Red grouse are game birds about the same size as a female Pheasant. They are plump with short legs, a short tail and a hook-tipped bill. They are dark reddish-brown in colour. They have a mechanical, barking/laughing call.
They are found in the heather moors of the Peak District all year round, feeding on heather and other moorland plants. They nest on the ground and young chicks feed on insects such as flies and the larvae of sawflies and craneflies. They are often seen when they are disturbed by walkers and suddenly fly up in the air with fast wing beats.
They are also on the amber list of birds of conservation concern due to declining population sizes.
Why we’re interested
Red grouse favour cooler upland environments. It might be expected, therefore, that as temperatures increase, conditions become less favourable for these birds and populations decline, particularly at lower elevations where conditions are warmer anyway.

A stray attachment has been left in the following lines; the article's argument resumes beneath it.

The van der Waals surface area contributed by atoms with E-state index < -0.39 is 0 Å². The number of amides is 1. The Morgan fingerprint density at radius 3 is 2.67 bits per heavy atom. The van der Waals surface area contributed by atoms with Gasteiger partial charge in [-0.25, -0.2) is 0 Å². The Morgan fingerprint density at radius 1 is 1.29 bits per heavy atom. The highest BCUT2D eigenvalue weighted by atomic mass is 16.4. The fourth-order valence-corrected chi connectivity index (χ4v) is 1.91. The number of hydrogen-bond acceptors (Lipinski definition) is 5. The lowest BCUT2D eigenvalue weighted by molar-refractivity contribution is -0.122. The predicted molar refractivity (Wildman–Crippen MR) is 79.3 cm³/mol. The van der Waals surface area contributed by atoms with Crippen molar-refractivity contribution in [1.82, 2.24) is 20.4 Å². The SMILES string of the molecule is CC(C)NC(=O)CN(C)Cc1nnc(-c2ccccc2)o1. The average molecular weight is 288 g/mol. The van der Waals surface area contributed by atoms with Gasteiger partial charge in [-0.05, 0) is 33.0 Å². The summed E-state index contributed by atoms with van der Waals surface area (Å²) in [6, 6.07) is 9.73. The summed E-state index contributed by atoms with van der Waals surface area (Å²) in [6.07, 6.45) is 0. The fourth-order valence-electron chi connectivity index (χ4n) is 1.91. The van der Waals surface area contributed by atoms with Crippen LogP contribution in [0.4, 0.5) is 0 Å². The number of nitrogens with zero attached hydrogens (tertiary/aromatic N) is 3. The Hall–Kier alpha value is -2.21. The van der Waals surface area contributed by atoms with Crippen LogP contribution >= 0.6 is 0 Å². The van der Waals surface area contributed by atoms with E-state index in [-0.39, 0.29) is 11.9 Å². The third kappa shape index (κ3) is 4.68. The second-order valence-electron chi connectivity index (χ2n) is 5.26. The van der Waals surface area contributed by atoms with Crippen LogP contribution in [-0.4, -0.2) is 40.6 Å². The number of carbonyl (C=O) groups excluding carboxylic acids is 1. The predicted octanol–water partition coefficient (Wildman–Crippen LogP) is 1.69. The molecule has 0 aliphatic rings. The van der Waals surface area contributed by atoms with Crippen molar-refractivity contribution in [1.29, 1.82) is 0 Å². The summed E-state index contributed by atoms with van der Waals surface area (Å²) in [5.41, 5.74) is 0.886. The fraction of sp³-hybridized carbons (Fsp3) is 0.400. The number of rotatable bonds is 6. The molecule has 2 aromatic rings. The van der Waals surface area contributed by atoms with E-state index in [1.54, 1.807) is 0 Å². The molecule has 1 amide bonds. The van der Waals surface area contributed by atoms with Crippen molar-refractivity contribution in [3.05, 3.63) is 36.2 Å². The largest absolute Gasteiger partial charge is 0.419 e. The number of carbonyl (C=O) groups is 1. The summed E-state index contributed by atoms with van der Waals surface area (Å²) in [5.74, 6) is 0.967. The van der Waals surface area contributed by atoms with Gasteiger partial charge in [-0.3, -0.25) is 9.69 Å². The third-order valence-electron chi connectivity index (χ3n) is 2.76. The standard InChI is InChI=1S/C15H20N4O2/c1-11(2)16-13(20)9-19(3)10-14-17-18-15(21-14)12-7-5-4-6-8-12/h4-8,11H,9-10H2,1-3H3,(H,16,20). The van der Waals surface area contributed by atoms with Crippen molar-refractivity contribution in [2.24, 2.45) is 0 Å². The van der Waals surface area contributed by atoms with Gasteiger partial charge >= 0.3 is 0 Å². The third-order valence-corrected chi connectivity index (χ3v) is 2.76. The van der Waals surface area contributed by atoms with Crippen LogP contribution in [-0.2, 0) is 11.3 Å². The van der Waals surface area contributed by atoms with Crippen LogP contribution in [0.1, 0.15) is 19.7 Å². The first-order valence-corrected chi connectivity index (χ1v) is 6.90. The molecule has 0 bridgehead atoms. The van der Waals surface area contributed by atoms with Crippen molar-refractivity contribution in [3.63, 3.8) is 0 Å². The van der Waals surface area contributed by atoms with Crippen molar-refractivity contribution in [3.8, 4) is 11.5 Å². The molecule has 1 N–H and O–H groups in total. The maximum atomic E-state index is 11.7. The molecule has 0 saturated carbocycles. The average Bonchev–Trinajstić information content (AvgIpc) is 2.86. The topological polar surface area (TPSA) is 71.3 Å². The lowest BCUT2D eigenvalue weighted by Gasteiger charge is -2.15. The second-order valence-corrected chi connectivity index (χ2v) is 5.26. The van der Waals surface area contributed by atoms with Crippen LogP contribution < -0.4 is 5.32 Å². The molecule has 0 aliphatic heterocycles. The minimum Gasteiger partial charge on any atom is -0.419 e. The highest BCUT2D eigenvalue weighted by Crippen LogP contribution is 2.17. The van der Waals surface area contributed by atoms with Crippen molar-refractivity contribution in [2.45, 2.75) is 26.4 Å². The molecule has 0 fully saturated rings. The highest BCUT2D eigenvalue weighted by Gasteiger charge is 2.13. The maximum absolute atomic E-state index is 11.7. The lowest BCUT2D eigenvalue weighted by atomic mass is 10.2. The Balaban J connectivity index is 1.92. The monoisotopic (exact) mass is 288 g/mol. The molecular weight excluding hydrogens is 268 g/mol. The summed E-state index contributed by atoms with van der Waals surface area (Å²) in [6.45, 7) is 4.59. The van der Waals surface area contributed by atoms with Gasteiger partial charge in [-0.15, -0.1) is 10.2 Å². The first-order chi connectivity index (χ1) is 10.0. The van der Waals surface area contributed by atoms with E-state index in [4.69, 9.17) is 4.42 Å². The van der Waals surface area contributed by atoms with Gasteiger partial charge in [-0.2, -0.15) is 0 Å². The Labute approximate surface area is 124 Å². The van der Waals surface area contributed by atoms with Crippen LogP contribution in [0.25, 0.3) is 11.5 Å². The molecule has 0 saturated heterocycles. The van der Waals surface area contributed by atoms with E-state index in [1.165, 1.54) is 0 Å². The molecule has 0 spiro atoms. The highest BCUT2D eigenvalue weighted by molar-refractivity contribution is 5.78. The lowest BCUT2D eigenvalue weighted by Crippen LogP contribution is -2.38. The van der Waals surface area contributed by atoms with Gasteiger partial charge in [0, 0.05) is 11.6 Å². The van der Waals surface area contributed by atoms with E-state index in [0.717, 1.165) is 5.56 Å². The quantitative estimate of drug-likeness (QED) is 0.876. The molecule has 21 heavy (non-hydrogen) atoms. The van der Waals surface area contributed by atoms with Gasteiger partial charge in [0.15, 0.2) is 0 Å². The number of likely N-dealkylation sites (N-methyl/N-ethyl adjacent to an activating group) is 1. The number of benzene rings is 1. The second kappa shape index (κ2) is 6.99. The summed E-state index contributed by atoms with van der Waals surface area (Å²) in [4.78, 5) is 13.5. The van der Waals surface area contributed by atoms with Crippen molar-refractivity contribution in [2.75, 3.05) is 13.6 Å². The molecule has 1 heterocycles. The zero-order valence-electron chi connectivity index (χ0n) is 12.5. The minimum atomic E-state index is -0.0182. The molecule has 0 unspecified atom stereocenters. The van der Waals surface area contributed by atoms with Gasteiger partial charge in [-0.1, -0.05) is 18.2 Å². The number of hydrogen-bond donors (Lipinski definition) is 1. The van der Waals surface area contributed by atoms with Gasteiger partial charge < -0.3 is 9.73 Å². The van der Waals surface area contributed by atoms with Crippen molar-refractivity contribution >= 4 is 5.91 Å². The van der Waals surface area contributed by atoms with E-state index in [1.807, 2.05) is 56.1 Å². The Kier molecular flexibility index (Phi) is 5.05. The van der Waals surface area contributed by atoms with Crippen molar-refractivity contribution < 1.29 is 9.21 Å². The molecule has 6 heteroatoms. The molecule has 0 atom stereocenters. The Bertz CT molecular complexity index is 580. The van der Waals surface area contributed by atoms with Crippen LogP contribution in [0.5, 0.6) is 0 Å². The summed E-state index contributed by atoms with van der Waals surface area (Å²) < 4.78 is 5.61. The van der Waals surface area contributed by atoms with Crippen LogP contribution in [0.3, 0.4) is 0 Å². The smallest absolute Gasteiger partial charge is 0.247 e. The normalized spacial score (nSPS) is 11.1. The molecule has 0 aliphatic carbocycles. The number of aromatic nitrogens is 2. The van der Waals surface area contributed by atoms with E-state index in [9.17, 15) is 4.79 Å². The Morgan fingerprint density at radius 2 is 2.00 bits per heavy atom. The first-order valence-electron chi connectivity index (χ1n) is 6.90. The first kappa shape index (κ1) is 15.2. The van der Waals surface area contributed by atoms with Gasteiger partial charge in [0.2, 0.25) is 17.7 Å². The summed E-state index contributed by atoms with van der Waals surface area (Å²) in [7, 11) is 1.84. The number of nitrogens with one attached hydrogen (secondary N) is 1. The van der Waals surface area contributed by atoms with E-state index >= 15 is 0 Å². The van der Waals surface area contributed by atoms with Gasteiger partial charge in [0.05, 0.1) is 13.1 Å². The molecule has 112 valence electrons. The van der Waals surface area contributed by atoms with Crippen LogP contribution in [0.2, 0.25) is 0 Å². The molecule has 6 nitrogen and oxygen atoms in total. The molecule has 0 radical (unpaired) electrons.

Population declines may not necessarily be due to direct effects of higher temperatures, but may also be a result of increases in parasitism or reduced availability of insects for chicks if soils dry out.
The data collected in this survey will give an indication as to whether they are becoming less common over time and whether their distribution in the Peak District is changing, for example whether they are becoming less common in lower elevation areas.
Illustration (c) Mike Langman